By Maura Forrest
November 6, 2014
An old cigarette factory will soon be making batteries to store excess wind and solar power that would otherwise go to waste.
The new battery technology could substantially increase the efficiency of renewable power production. But the plant is also the latest example of how old industrial sites can be used for new, green energy.
Swiss-based Alevo Group opened the new factory in North Carolina on Tuesday. The company says its new rechargeable batteries will store surplus power and release it during peak hours cheaply and efficiently. Currently, much of the surplus renewable energy produced on sunny or windy days goes to waste, because it cannot be stored inexpensively.
“If we can take some of the massive energy that is wasted today by mismanagement of the grid and inject it where it is needed, everybody wins,” said Alevo CEO JosteinEikeland in an interview with the Guardian, calling the development a “game changer.”
The new lithium ferrophosphate and graphite batteries are supposed to cost a fraction of what traditional lithium-ion batteries cost, and have a lifespan of 40,000 charges. Eikeland estimates that the factory will create 2,500 jobs over the next three years.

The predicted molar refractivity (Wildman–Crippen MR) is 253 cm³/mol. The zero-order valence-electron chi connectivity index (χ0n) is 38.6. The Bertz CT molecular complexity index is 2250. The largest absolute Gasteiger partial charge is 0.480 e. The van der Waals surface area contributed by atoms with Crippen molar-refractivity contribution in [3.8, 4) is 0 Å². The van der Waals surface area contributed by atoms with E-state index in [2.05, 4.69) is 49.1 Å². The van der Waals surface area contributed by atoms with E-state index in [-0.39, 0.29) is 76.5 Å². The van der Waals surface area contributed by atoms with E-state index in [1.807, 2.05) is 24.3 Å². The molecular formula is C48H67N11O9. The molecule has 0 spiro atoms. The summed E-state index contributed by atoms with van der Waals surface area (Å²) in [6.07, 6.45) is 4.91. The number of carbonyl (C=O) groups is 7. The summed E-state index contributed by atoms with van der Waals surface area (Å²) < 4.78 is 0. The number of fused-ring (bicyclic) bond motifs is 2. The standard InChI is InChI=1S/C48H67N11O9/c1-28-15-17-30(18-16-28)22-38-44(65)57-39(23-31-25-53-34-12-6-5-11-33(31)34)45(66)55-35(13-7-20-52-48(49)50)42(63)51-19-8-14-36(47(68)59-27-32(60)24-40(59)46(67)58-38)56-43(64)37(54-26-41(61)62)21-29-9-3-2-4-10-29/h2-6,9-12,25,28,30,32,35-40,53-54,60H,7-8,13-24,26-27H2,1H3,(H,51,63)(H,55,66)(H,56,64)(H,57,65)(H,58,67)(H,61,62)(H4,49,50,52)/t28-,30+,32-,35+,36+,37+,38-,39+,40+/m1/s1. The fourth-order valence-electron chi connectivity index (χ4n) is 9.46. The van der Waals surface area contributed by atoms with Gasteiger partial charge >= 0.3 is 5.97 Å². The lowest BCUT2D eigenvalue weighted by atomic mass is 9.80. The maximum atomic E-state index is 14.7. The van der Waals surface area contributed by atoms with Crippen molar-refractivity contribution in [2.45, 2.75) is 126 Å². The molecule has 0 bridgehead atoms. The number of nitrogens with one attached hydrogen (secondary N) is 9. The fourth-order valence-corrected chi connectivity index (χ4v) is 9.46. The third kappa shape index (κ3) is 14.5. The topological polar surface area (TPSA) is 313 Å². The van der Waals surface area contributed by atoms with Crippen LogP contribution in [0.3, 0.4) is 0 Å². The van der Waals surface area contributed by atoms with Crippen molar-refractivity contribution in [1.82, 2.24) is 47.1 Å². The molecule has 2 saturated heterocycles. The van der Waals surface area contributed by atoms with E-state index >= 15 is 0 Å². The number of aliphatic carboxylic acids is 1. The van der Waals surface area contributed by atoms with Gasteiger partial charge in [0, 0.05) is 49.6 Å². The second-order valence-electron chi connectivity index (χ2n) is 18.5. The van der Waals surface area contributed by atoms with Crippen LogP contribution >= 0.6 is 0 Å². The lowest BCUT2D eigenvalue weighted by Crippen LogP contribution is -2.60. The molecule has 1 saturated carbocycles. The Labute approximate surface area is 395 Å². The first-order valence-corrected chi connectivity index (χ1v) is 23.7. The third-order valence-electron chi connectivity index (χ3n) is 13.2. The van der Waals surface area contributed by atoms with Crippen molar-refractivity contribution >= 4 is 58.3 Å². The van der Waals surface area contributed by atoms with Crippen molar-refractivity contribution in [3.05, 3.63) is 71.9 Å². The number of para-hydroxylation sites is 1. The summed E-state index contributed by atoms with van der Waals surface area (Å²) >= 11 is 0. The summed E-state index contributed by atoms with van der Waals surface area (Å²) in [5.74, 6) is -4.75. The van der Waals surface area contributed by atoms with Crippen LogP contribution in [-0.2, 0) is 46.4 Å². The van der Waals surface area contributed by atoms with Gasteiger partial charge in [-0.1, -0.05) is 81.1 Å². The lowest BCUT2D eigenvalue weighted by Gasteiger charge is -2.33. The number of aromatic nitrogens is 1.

But the plant’s location in an old Philip Morris factory also shows that brownfields – abandoned sites previously used for industrial or commercial purposes – are an important resource for the clean energy industry.
Across the U.S., old industrial sites from landfills to shipyards are being repurposed for green energy production. Using brownfields for solar or wind farms tends to be less controversial than constructing new sites, and the new developments often bring the promise of new jobs.
In Canada, there are similar moves to convert brownfields to green energy projects.
The city of Kimberley, B.C. is currently building the largest solar power project in western Canada on a former mine site now owned by Teck Metals.
In Windsor, empty factories that used to serve the auto manufacturing sector are now being used to build wind turbines and solar panels, though three of those plants closed in 2011 and 2012 due to lack of market growth.
And in 2013, a Canadian Solar photovoltaic project on a former lignite mining strip in Germany was named the International 2012 Solar Project of the Year.
Still, the cost of redeveloping brownfields can be prohibitive. For instance, a B.C. government report found that many developers avoid brownfields due to the “significant demolition and infrastructure upgrading costs,” “additional time, complexity and process uncertainty,” and the potential cost of cleaning up contamination.
Photo Credit: David DeHetre